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When Freedom Becomes an F-Word

By Sonia Arrison
Jan 21, 2005 5:00 AM PT

While American soldiers risk their lives overseas to protect freedom, broadcasters at home are cowering in the shadows of government censors. The latest story involves Fox Network's decision to electronically blur a cartoon character's posterior for fear of being fined by the Federal Communications Commission (FCC).

The rear-exposing episode of "Family Guy" originally ran five years ago without complaint, but things are different now. The FCC has super-charged its enforcement activities, particularly since the infamous Janet Jackson breast exposť at the Super Bowl, for which CBS was fined a record US$550,000.

When Freedom Becomes an F-Word

"We have to be checking and second-guessing ourselves now," said Fox Entertainment President Gail Berman. "We have to protect our affiliates." Indeed, last October 169 Fox stations were fined $7,000 each for airing an episode of the reality show "Married by America." Apparently, government regulators disliked a scene that involved strippers, even if the goal of the show is rather traditional: to get a man and a woman hitched.

Wake-Up Call?

The total bill for the Fox network came to $1,183,000, prompting the Parent's Television Council to say, "We applaud the FCC for holding all Fox affiliates responsible for airing the filthy and indecent broadcast.... A fine of $1,183,000 should make Fox and other networks sit up and take notice."

Indeed, the networks have noticed that they have less freedom and that, in addition to answering to their customers, they must also pander to increasingly strict government censors. Freedom of thought, content, and speech is constrained in countries like Saudi Arabia or even China, but this is not the type of thing one expects in freedom-loving America. A country that prides itself on freedom of the individual now finds itself in a situation where networks preemptively censor themselves for fear of the government indecency patrol.

Some of the groups that call for government censorship aggressively argue against government control of the economic sphere. One might call them traditional conservatives. In their fuzzy logic, government is incompetent when it comes to regulating the economy but has no problem getting on top of things when it comes to the social sphere. Then there's the argument that television needs to be censored because we need to "protect the children."

Parental Responsibility

If parents want to protect their children from indecent television, they should focus their efforts on supervising what programs their children watch. Parental responsibility is something that needs to be taken seriously, because Uncle Sam doesn't make a very good parent and was never meant to fill that role.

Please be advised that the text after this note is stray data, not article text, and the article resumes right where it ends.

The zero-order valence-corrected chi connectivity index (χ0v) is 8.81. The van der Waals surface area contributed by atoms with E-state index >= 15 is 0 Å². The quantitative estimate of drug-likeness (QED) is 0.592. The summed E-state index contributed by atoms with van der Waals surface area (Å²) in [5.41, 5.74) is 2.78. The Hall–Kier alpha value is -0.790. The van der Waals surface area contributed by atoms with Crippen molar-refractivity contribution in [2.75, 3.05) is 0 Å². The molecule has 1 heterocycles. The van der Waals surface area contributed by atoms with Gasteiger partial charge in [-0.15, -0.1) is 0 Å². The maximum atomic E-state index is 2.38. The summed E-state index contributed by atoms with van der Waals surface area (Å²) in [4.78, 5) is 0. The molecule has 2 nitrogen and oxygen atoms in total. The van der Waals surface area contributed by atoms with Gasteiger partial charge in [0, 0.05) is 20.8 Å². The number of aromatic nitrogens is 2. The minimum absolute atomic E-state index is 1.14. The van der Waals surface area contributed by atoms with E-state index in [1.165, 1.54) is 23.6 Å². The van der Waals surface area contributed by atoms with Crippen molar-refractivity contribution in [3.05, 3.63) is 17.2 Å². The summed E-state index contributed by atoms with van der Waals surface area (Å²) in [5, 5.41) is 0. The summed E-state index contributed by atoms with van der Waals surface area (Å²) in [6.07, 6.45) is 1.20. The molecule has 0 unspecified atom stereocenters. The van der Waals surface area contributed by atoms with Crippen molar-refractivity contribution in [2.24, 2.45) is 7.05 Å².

Of course, new technologies thwart government attempts to control what the public says and sees. It is unlikely that Janet Jackson's breast will get an encore on broadcast television, but, despite federal CAN-SPAM legislation, a million exposed breasts, and much more, pop up in e-mail inboxes around the country. And shock-jocks such as Howard Stern can easily move to satellite radio, beyond the reach of FCC indecency rules.

Some commentators say America is becoming a country focused on "values," which is good if the values are the traditional American fare of freedom and responsibility. But when special interests and zealots make freedom an "f-word," the situation becomes alarming. How did this happen?

The Public's Airwaves

As FCC Chairman Michael Powell explains: "The airwaves belong to the United States government and you license use. They're the public's airwaves."

"The public" and the government are not exactly synonymous, but Mr. Powell concedes an important point.

When property doesn't fully reside in private hands, well-organized interest groups can force others to follow their lead. This is why spectrum reform is so important. If there were a private-property model for spectrum, as Nobel laureate Ronald Coase suggested many years ago, that would disarm the pressure groups who can now leverage regulators over a Fox cartoon.

Sonia Arrison, a TechNewsWorld columnist, is director of Technology Studies at the California-based Pacific Research Institute.

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What is the most consequential impact of social media on society today?
It has opened up valuable new channels for civil discourse.
It has destroyed the meaning of "truth" and "fact."
It has made people stronger by facilitating grass roots activism.
It has deepened divisions among groups with opposing views.
It has made it easier for people to support and help each other.
It has made it easier for people to humiliate and hurt each other.